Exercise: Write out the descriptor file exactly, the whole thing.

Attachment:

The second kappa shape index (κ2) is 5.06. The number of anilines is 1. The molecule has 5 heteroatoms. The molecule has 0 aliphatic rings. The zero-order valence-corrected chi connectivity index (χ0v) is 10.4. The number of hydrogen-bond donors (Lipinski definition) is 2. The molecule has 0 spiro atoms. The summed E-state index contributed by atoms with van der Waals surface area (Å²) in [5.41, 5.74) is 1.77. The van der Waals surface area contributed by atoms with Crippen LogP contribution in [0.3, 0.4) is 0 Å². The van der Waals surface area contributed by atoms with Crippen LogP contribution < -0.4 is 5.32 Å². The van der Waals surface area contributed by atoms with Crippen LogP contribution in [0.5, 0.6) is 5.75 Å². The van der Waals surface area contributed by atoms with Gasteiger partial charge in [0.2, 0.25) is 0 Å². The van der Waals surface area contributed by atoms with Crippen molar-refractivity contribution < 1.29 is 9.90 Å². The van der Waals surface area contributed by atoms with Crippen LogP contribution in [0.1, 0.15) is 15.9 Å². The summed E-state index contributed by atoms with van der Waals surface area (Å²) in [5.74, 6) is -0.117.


The second kappa shape index (κ2) is 5.06. The number of anilines is 1. The molecule has 5 heteroatoms. The molecule has 0 aliphatic rings. The zero-order valence-corrected chi connectivity index (χ0v) is 10.4. The number of hydrogen-bond donors (Lipinski definition) is 2. The molecule has 0 spiro atoms. The summed E-state index contributed by atoms with van der Waals surface area (Å²) in [5.41, 5.74) is 1.77. The van der Waals surface area contributed by atoms with Crippen LogP contribution in [0.3, 0.4) is 0 Å². The van der Waals surface area contributed by atoms with Crippen LogP contribution < -0.4 is 5.32 Å². The van der Waals surface area contributed by atoms with Crippen LogP contribution in [0.5, 0.6) is 5.75 Å². The van der Waals surface area contributed by atoms with Gasteiger partial charge in [0.2, 0.25) is 0 Å². The van der Waals surface area contributed by atoms with Crippen molar-refractivity contribution < 1.29 is 9.90 Å². The van der Waals surface area contributed by atoms with Crippen LogP contribution in [0.1, 0.15) is 15.9 Å². The summed E-state index contributed by atoms with van der Waals surface area (Å²) in [5.74, 6) is -0.117.